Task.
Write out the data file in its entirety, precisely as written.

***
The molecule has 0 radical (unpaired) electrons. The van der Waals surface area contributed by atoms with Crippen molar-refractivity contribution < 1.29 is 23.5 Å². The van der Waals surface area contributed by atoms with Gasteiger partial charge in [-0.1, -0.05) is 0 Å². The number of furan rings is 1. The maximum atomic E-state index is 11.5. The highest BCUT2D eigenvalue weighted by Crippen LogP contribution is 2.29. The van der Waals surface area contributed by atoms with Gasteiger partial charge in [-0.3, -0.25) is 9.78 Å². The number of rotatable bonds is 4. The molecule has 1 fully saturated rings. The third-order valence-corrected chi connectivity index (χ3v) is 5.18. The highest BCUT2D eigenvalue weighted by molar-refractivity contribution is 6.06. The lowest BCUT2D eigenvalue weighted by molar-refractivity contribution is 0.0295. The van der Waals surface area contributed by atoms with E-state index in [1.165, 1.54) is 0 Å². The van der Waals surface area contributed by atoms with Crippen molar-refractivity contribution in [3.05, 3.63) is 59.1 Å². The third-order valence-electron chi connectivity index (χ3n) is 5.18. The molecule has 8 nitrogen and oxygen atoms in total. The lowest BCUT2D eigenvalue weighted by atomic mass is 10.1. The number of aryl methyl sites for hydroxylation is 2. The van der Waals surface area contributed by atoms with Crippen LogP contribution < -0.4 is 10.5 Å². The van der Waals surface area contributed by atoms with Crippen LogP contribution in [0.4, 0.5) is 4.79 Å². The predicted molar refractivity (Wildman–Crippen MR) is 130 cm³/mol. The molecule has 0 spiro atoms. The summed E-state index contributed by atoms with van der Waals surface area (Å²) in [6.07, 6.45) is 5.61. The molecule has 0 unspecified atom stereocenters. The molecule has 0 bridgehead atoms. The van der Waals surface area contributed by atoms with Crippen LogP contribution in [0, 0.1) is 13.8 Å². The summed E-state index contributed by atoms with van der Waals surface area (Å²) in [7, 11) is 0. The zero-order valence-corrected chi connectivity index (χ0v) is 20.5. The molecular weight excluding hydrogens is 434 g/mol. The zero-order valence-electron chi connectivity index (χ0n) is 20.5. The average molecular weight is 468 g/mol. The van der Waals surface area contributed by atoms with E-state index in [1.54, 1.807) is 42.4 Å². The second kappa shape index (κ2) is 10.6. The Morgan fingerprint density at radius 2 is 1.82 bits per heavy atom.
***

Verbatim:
The molecule has 0 radical (unpaired) electrons. The van der Waals surface area contributed by atoms with Crippen molar-refractivity contribution < 1.29 is 23.5 Å². The van der Waals surface area contributed by atoms with Gasteiger partial charge in [-0.1, -0.05) is 0 Å². The number of furan rings is 1. The maximum atomic E-state index is 11.5. The highest BCUT2D eigenvalue weighted by Crippen LogP contribution is 2.29. The van der Waals surface area contributed by atoms with Gasteiger partial charge in [-0.3, -0.25) is 9.78 Å². The number of rotatable bonds is 4. The molecule has 1 fully saturated rings. The third-order valence-corrected chi connectivity index (χ3v) is 5.18. The highest BCUT2D eigenvalue weighted by molar-refractivity contribution is 6.06. The lowest BCUT2D eigenvalue weighted by molar-refractivity contribution is 0.0295. The van der Waals surface area contributed by atoms with E-state index in [1.165, 1.54) is 0 Å². The van der Waals surface area contributed by atoms with Crippen molar-refractivity contribution in [3.05, 3.63) is 59.1 Å². The third-order valence-electron chi connectivity index (χ3n) is 5.18. The molecule has 8 nitrogen and oxygen atoms in total. The lowest BCUT2D eigenvalue weighted by atomic mass is 10.1. The number of aryl methyl sites for hydroxylation is 2. The van der Waals surface area contributed by atoms with Crippen LogP contribution < -0.4 is 10.5 Å². The van der Waals surface area contributed by atoms with Crippen LogP contribution in [0.4, 0.5) is 4.79 Å². The predicted molar refractivity (Wildman–Crippen MR) is 130 cm³/mol. The molecule has 0 spiro atoms. The summed E-state index contributed by atoms with van der Waals surface area (Å²) in [6.07, 6.45) is 5.61. The molecule has 0 unspecified atom stereocenters. The molecule has 0 bridgehead atoms. The van der Waals surface area contributed by atoms with Crippen LogP contribution in [0, 0.1) is 13.8 Å². The summed E-state index contributed by atoms with van der Waals surface area (Å²) in [7, 11) is 0. The zero-order valence-corrected chi connectivity index (χ0v) is 20.5. The molecular weight excluding hydrogens is 434 g/mol. The zero-order valence-electron chi connectivity index (χ0n) is 20.5. The average molecular weight is 468 g/mol. The van der Waals surface area contributed by atoms with E-state index in [1.54, 1.807) is 42.4 Å². The second kappa shape index (κ2) is 10.6. The Morgan fingerprint density at radius 2 is 1.82 bits per heavy atom.